Only a ticket to the US Masters will delay Travis Smyth from turning professional at the end of the year.
It’s been coming for a while, but making the last eight at the US Amateur match play earlier this month just provided further encouragement.
So now the Shellharbour prodigy is perfectly placed to attack the Australian summer, starting with the NT PGA on Thursday, where close mate and fellow Illawarra golfer Jordan Zunic is the defending champion.
But before the Aussie majors roll around, there’s the lure of a golden ticket to the greatest tournament in the world.
Smyth will play at the Asia-Pacific Amateur in October, where victory would secure his place at Augusta next year, alongside the superstars.
“That’s the only thing that will stop me turning pro now,” Smyth said from Darwin on Tuesday.
“It’s a massive opportunity. I think one of the Aussies will be a huge chance of winning it, so hopefully I can be in contention.”
Smyth is No.22 ranked international amateur, after his impressive effort at the US championships.
It was a bitter-sweet campaign for him, having only been edged out on the last hole of the match play quarter-final against American Doc Redman, who went on to win the title.
“I was really happy with how I played, as much as I would loved to have made the final,” he said.
“If there was a way to lose, that’s probably it. I hit a great shot into 18, but the green just played a bit firmer than the rest of the course and I ended up over the back.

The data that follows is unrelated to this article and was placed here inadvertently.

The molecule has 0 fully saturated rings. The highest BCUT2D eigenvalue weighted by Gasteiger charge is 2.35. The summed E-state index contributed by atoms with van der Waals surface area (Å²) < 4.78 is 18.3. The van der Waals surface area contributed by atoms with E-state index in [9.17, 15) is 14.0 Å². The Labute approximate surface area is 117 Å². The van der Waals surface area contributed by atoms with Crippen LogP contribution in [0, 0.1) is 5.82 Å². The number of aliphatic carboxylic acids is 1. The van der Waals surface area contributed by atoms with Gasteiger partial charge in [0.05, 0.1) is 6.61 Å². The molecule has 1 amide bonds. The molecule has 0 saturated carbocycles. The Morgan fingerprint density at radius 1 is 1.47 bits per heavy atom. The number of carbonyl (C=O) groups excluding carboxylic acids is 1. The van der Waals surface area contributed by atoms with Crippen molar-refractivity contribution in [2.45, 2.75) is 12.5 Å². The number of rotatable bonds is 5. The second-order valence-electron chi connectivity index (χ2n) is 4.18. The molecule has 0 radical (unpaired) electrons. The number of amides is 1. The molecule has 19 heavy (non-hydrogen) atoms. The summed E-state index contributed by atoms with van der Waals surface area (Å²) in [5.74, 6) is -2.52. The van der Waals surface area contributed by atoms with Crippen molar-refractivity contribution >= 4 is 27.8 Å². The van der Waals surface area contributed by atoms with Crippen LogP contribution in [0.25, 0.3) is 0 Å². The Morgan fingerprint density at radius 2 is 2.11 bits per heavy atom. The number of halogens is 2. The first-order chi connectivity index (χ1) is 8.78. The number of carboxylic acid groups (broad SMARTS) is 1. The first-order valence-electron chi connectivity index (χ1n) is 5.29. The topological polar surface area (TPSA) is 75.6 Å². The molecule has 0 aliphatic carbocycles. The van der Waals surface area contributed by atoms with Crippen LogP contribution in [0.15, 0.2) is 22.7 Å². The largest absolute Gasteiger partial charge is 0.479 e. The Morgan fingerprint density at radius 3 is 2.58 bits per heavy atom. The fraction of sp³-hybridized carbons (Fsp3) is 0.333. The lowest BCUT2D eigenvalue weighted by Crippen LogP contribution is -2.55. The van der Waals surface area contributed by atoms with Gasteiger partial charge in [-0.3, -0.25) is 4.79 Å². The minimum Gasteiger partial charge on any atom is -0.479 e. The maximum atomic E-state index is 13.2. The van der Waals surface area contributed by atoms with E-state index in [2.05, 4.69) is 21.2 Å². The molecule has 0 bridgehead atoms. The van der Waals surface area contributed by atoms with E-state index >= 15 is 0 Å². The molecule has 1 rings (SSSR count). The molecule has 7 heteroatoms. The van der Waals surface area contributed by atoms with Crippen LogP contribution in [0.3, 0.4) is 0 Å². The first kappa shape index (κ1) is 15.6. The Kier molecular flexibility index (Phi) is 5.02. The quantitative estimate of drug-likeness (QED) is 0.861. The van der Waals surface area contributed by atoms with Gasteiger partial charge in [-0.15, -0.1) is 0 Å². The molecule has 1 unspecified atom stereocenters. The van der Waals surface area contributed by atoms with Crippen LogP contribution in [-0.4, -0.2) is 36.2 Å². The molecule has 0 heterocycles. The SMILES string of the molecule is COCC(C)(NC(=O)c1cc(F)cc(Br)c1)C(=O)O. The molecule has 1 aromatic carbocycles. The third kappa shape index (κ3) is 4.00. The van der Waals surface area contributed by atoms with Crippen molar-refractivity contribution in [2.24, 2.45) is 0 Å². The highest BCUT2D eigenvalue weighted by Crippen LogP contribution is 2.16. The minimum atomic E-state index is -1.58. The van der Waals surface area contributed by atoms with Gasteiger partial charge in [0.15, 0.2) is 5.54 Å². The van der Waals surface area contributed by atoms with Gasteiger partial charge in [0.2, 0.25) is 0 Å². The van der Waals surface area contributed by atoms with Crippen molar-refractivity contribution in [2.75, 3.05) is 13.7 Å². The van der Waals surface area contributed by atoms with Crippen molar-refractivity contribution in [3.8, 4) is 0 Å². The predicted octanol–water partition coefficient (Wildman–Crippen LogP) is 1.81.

“It hurt a bit, but I’ve taken a lot out of it.”
The amateur championships, both in Britain and the US, are played under one of the most demanding formats in the world.
A 36-hole stroke play is then narrowed down to the top 64 players, who battle it out in 18-hole match play rounds, then a 36-hole final.
Smyth has also qualified as a benchmark athlete, only the second amateur to do so, qualifying for vital funding from Golf Australia as a result.
He has already shown his ability to match it with some of the world’s best, finishing tied for 28th at last year’s Australian Open.
“It was a real learning curve,” he said.
“As much as a played well, I still didn’t feel like I played close to my best.”
And Smyth was also runner-up at last year’s WA Open. His shot at Augusta via Asia-Pacific success starts when Smyth joins the other five Australian players for a trip to Wellington to get a feel of the course, which could be a vital boost in their preparation when they tee off on October 26.
On Tuesday, Smyth was left to shout Zunic lunch after being edged out in a practice round at the Palmerston course.
But after picking his brain about Zunic’s title-winning knowledge of the course, Smyth is optimistic he will be high on the leaderboard on Sunday. As with Zunic, Smyth’s focus will turn to European tour school after the Australian summer.